BREAKING: Tens of Thousands take to the streets for Mayday Kill the Bill protests

Saturday, May 1, 2021


Email: [email protected]
Twitter: @sistersuncut

On Saturday 1 May, tens of thousands turned out to lively ‘Kill the Bill’ protests across the UK. The demonstrations are the latest in the public protests against the government’s police powers Bill.

In London an estimated 10,000 people attended, and events started at midday in Trafalgar Square, where gathering crowds watched as feminist campaign group Sisters Uncut drove up to the square in a red double decker bus playing grime music from speakers and shouting  ‘Kill the Bill!’.

Using portable speakers on the back of a pick-up truck in Trafalgar Square, a rally was held featuring speakers from Sisters Uncut, the youth empowerment organisation The 4FRONT Project, anti-school exclusions campaign group No More Exclusions, Gypsy, Roma and Traveller Socialists, Women of Colour and Sex Worker Advocacy and Resistance Movement (SWARM).

Shortly after, the crowd of thousands set off in the streets towards the Home Office, where speeches were given from atop the double decker bus, including students from Pimlico Academy who recently walked out of school in protest of racist school uniform policies. Activists expressed solidarity with Osime Brown, a young autistic Black man currently facing deportation to Jamaica.

The crowds marched over Vauxhall Bridge to Vauxhall Pleasure Gardens to participate in several direct action workshops including how to intervene in police Stop and Searches, how to resist evictions and how to stop immigration raids.

This is the latest demonstration in the ‘Kill the Bill’ movement – a coalition of over 40 activist groups who have joined forces and taken to the streets since March to reject the controversial Police, Crime, Sentencing and Courts Bill which is due to resume its path through parliament in May.

The groups are committed to disrupting the Bill’s progress through parliament at every stage and have lifted up the Bill’s attack on racialised communities, the right to protest, and on civil liberties.

Groups in the Kill the Bill coalition include Sisters Uncut, Black Lives Matter UK, Gypsy, Roma and Traveller Socialists, Disabled People Against Cuts, No More Exclusions, Women’s Strike Assembly and IWGB.

The Police, Crime, Sentencing and Courts Bill is a 300-page piece of proposed law that seeks to increase police powers in terrifying ways. It will drastically impact the lives of Gypsy, Roma and Traveller communities, give police expanded Stop and Search powers and criminalise the right to protest. Lawyers argue that this proposed legislation violates international law.


Sara Parkes, a teacher who attended the protest said: “The resistance that’s building against this Bill is so inspiring, and there are people who are coming together to learn more about how it impacts all of us in different ways. As a teacher, my concern is the government proposals around ‘secure schools’, which are effectively youth prisons. We can’t let this pass into law.”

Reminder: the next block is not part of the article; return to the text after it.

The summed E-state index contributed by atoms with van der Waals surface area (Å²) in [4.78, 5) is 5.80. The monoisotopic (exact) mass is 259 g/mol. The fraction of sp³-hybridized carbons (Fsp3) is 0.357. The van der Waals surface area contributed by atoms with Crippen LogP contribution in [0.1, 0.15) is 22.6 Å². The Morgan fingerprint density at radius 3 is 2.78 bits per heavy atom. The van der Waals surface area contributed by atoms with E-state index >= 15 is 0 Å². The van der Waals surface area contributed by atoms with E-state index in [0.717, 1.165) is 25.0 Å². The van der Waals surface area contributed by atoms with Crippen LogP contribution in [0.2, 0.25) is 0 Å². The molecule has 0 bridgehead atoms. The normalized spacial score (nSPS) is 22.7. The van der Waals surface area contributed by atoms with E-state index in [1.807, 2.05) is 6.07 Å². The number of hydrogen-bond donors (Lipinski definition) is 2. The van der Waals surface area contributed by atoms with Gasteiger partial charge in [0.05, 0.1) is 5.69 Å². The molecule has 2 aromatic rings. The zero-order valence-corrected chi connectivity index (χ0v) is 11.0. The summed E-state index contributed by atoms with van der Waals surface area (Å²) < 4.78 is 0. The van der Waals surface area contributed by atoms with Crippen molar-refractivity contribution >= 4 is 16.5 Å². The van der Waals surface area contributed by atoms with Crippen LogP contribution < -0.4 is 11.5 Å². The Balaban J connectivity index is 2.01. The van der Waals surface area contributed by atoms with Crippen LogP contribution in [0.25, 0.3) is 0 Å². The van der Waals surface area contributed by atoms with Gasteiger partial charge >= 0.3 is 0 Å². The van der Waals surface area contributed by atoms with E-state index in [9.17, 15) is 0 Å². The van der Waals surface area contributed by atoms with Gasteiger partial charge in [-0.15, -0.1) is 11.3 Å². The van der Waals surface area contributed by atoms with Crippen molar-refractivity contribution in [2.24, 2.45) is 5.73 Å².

An anonymous member of Sisters Uncut said: “The police powers bill should be scrapped entirely. It is authoritarian in tone and in nature, and will lead to more abuse of police powers. It will take a mass movement to force it to be thrown out of parliament.

If this police powers bill becomes law, we will see even more police violence – against people who speak up against injustice, and specifically against Black, Muslim and Gypsy, Roma and Traveller communities.”


BREAKING: “It is our duty to fight for our freedom”

Tuesday, March 16, 2021


BREAKING: “It is our duty to fight for our freedom” Thousands pledge to continue fighting proposed policing laws outside Parliament

  • At 18:00 on Tuesday 16 March, thousands gathered in Parliament Square for the fourth consecutive day of protests for Sarah Everard and against the Police, Crime, Sentencing and Courts Bill.
  • Sisters Uncut say “the police are drunk on power already: do not reward them with more”
  • In response to the news that the Bill has passed its second reading with 359-263 votes, protestors remained undeterred: “This is just the beginning.” 
  • The demonstration included a coalition of grassroots groups who spoke against the Bill, including domestic violence support centre Sistah Space, BLM, Women’s Strike Assembly, Gypsy, Roma and Traveller Activists, Women Against Rape, Good Night Out, and more.

Email: [email protected]

At 18:00 on Tuesday 16 March, thousands gathered at Parliament Square for the fourth consecutive day of protests for Sarah Everard and against the Police, Crime, Sentencing and Courts Bill moving through Parliament. Speakers at the protest called the Bill an “assault on freedom” and implored Members of Parliament inside to “kill the bill.”

This demonstration happened at the same time the bill had its second reading in Parliament. The vote was called during the demonstration, and whilst it passed this reading 359-263, protestors pledged to continue fighting, chanting a popular refrain from Assata Shakur, “It is our duty to fight for our freedom – it is our duty to win.”

A speaker from Sisters Uncut announced the reading vote, saying, “This is just the beginning. We will fight in our thousands at every stage, and we’re just getting started. Join us. We will not be silenced.”

Earlier this morning, feminist activist group Sisters Uncut laid 194 bunches of flowers outside Parliament spelling out “Kill the Bill,” commemorating the 194 women killed by police and prison violence since 2010.

Speakers referenced police at Clapham Commons on Saturday who ignored sexual harassment of women protestors, spoke about the dehumanising photos taken by police of Nicole Smallman and Bibaa Henry after their deaths, and invoked the names of Black people who died at the hands of police. Members of Sistah Space, a Black-led domestic violence support centre, said, “This is for Sarah, for Sandra Bland, for Breonna Taylor, for Nicole and Bibaa. If you see a Black woman arrested, get involved.”